At the tail end of the first movement of Beethoven’s Piano Concerto No. 4, the Atlanta Symphony Orchestra, which had been playing with intense passion under the baton of music director Robert Spano, stopped short. Guest artist Juho Pohjonen, with his fingers seeming to barely touch the keys, then launched into a dizzying cadenza. He produced bubbly strings of sixteenth notes, ranging up and down the keyboard with an effortless technique.
After a breathtaking array of notes, the ensemble cautiously entered, with light pizzicatos from the strings. The pianist continued his keyboard explorations, even as the orchestra swelled to a moderate roar. These finger-wangling runs were florid but not ostentatious; they seemed like something that could be written down in a challenging etude book — one of those tricky passages to be studied over and over to develop finger speed and dexterity — but performed by Pohjonen, the long strings of notes had a deep, engaging musicality.
When Pohjonen finally stopped playing, it seemed like the perfect point for fulsome applause, but the initial movement of the concerto hadn’t even come to a close.
While Pohjonen, who has made the trip to Atlanta as a guest artist twice before, was the evening’s main attraction, the ASO has never sounded better than it did that initial performance Thursday night at Symphony Hall. The ensemble filled phrases with dynamism, perfectly playing off the effusive piano part. The musicians paid careful attention to blend and dynamics, creating a luxurious base for Pohjonen’s pianistic feats, then swelling sublimely when called upon to take the spotlight.
After intermission, the ensemble confronted Gustav Mahler’s Symphony No. 1, a sprawling, tricky work. The first movement started at a whisper, with a slow, sustained note of ominous caution from the high strings supported by a pedal tone in the bass. Soon, a coterie of off-stage trumpets sounded a hunting call, contrasting this noble-sounding phrase with the relative unease of the onstage music. But these opening phrases of the hourlong symphony sounded uninspired, in contrast to the Beethoven, and proved a bland introduction to the composition.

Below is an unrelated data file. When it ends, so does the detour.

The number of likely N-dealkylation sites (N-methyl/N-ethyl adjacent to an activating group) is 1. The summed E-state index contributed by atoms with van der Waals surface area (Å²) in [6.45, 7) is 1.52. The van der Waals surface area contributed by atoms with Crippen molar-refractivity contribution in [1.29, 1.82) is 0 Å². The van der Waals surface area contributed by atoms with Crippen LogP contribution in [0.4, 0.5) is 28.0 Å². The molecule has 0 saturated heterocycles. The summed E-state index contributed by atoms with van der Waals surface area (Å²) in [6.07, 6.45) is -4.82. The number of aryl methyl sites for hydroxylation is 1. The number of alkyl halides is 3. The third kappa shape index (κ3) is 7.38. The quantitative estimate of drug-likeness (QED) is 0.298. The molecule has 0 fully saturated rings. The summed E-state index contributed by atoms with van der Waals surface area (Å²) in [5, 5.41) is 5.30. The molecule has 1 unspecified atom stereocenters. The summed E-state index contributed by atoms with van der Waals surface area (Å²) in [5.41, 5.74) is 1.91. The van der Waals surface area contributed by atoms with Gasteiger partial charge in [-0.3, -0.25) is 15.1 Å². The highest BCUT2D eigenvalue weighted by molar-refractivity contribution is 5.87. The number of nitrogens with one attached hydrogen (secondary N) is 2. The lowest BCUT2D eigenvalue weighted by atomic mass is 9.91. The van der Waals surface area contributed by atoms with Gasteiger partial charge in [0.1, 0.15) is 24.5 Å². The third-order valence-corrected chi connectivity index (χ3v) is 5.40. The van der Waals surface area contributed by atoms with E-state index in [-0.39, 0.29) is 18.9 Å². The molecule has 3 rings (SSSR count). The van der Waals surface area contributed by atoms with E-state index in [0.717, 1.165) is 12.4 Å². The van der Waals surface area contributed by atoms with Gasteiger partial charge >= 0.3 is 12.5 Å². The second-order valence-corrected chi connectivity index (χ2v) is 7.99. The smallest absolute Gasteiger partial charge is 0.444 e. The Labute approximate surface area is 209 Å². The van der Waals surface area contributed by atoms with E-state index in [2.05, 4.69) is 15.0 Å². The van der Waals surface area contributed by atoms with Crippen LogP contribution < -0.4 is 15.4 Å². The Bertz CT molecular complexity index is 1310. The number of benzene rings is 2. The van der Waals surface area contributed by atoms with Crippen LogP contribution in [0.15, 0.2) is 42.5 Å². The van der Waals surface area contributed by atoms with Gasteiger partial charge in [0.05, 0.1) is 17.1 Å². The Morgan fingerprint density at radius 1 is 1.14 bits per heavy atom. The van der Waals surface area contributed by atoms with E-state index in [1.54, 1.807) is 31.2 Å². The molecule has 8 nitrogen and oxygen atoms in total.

The second movement, a scherzo, seemed to revive the players. With the cellos sawing away at a staccato musical figure, full of driving downbeats that propelled the music forward, the violins brought forth a folk-tinged melody. Modeled after a popular Austrian folk dance, the second movement righted the ship; the musicians no longer seemed to be playing challenging music, but sounded to be having a bit of fun in the midst of performing a daunting work.
The ensemble performed ably during the rest of the piece, producing passages of pure joy and sublime music that suitably masked intonation issues in the horn section.
On a night where Pohjonen’s guest appearance was billed next to Mahler’s “Titan” symphony, the ensemble’s emotional performance of the Beethoven, coupled with the pianist’s exciting playing, could have easily stood on its own as a fulfilling and complete night of music.
Atlanta Symphony Orchestra with Juho Pohjonen
8 p.m. Feb. 9. Additional performance at 8 p.m. Feb. 11. $20-$59. Casual Friday performance of the Beethoven and the fourth movement of Mahler’s Symphony No. 1 at 6:30 p.m. Feb. 10. $25. Symphony Hall, 1280 Peachtree St. N.E., Atlanta. 404-733-5000, atlantasymphony.org.
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